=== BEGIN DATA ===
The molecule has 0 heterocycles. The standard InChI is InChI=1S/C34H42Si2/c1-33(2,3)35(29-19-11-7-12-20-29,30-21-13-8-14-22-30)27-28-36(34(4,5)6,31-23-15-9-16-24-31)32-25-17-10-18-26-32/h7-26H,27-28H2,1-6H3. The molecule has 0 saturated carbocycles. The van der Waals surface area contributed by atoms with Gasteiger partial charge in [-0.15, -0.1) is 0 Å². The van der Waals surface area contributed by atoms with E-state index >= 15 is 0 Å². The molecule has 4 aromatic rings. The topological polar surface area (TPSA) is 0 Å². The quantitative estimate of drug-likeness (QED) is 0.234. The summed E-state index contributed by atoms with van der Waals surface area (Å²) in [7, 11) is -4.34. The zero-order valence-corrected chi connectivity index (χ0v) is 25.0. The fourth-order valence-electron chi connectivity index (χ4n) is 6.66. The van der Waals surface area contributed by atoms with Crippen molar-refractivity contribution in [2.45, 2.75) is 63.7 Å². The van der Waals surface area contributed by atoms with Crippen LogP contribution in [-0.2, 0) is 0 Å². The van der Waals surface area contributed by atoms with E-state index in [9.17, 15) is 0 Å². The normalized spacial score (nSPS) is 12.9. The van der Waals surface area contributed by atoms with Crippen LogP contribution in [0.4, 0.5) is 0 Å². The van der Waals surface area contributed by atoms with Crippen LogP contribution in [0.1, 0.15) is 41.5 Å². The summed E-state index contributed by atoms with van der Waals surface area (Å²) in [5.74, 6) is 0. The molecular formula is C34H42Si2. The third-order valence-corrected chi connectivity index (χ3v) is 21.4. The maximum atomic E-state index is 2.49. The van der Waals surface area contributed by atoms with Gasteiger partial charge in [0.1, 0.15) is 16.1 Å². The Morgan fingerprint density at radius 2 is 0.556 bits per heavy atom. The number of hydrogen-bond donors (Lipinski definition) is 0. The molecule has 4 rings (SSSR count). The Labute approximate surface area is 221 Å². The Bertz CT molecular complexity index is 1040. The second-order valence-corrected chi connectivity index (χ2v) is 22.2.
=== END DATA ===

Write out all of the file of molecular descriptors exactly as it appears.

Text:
The molecule has 0 heterocycles. The standard InChI is InChI=1S/C34H42Si2/c1-33(2,3)35(29-19-11-7-12-20-29,30-21-13-8-14-22-30)27-28-36(34(4,5)6,31-23-15-9-16-24-31)32-25-17-10-18-26-32/h7-26H,27-28H2,1-6H3. The molecule has 0 saturated carbocycles. The van der Waals surface area contributed by atoms with Gasteiger partial charge in [-0.15, -0.1) is 0 Å². The van der Waals surface area contributed by atoms with E-state index >= 15 is 0 Å². The molecule has 4 aromatic rings. The topological polar surface area (TPSA) is 0 Å². The quantitative estimate of drug-likeness (QED) is 0.234. The summed E-state index contributed by atoms with van der Waals surface area (Å²) in [7, 11) is -4.34. The zero-order valence-corrected chi connectivity index (χ0v) is 25.0. The fourth-order valence-electron chi connectivity index (χ4n) is 6.66. The van der Waals surface area contributed by atoms with Crippen molar-refractivity contribution in [2.45, 2.75) is 63.7 Å². The van der Waals surface area contributed by atoms with Crippen LogP contribution in [-0.2, 0) is 0 Å². The van der Waals surface area contributed by atoms with E-state index in [9.17, 15) is 0 Å². The normalized spacial score (nSPS) is 12.9. The van der Waals surface area contributed by atoms with Crippen LogP contribution in [0.4, 0.5) is 0 Å². The van der Waals surface area contributed by atoms with Crippen LogP contribution in [0.1, 0.15) is 41.5 Å². The summed E-state index contributed by atoms with van der Waals surface area (Å²) in [5.74, 6) is 0. The molecular formula is C34H42Si2. The third-order valence-corrected chi connectivity index (χ3v) is 21.4. The maximum atomic E-state index is 2.49. The van der Waals surface area contributed by atoms with Gasteiger partial charge in [0.1, 0.15) is 16.1 Å². The Morgan fingerprint density at radius 2 is 0.556 bits per heavy atom. The number of hydrogen-bond donors (Lipinski definition) is 0. The molecule has 4 rings (SSSR count). The Labute approximate surface area is 221 Å². The Bertz CT molecular complexity index is 1040. The second-order valence-corrected chi connectivity index (χ2v) is 22.2.